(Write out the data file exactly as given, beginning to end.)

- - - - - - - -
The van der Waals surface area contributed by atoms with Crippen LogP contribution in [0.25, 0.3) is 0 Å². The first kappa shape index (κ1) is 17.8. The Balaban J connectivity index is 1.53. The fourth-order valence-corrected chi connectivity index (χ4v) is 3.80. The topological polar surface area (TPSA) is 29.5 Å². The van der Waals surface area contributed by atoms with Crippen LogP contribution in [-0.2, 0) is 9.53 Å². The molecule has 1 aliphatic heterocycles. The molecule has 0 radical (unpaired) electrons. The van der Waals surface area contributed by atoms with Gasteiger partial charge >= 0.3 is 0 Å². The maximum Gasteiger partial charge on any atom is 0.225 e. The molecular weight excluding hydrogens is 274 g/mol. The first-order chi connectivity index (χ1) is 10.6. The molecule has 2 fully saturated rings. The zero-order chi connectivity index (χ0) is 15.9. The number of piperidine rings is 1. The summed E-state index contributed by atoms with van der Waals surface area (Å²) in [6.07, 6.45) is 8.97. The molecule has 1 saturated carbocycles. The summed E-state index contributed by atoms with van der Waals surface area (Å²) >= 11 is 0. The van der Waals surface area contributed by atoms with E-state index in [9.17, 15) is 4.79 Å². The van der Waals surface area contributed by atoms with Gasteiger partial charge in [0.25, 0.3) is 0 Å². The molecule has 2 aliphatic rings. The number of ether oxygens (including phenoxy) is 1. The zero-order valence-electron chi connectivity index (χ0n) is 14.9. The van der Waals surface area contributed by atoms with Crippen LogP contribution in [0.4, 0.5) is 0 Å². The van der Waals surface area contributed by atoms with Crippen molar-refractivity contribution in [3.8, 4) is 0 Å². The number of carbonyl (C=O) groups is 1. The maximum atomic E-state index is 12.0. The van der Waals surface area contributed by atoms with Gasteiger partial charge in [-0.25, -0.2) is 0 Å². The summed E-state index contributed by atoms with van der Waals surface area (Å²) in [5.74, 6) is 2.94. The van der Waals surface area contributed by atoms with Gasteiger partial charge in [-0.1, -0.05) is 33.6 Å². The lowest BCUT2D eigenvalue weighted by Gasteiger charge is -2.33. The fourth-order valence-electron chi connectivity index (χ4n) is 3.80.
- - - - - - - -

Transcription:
The van der Waals surface area contributed by atoms with Crippen LogP contribution in [0.25, 0.3) is 0 Å². The first kappa shape index (κ1) is 17.8. The Balaban J connectivity index is 1.53. The fourth-order valence-corrected chi connectivity index (χ4v) is 3.80. The topological polar surface area (TPSA) is 29.5 Å². The van der Waals surface area contributed by atoms with Crippen LogP contribution in [-0.2, 0) is 9.53 Å². The molecule has 1 aliphatic heterocycles. The molecule has 0 radical (unpaired) electrons. The van der Waals surface area contributed by atoms with Gasteiger partial charge >= 0.3 is 0 Å². The maximum Gasteiger partial charge on any atom is 0.225 e. The molecular weight excluding hydrogens is 274 g/mol. The first-order chi connectivity index (χ1) is 10.6. The molecule has 2 fully saturated rings. The zero-order chi connectivity index (χ0) is 15.9. The number of piperidine rings is 1. The summed E-state index contributed by atoms with van der Waals surface area (Å²) in [6.07, 6.45) is 8.97. The molecule has 1 saturated carbocycles. The summed E-state index contributed by atoms with van der Waals surface area (Å²) >= 11 is 0. The van der Waals surface area contributed by atoms with E-state index in [9.17, 15) is 4.79 Å². The van der Waals surface area contributed by atoms with Gasteiger partial charge in [0.25, 0.3) is 0 Å². The molecule has 2 aliphatic rings. The number of ether oxygens (including phenoxy) is 1. The zero-order valence-electron chi connectivity index (χ0n) is 14.9. The van der Waals surface area contributed by atoms with Crippen LogP contribution in [0.4, 0.5) is 0 Å². The van der Waals surface area contributed by atoms with Crippen molar-refractivity contribution in [3.8, 4) is 0 Å². The number of carbonyl (C=O) groups is 1. The maximum atomic E-state index is 12.0. The van der Waals surface area contributed by atoms with Gasteiger partial charge in [-0.25, -0.2) is 0 Å². The summed E-state index contributed by atoms with van der Waals surface area (Å²) in [5.74, 6) is 2.94. The van der Waals surface area contributed by atoms with Gasteiger partial charge in [-0.1, -0.05) is 33.6 Å². The lowest BCUT2D eigenvalue weighted by Gasteiger charge is -2.33. The fourth-order valence-electron chi connectivity index (χ4n) is 3.80.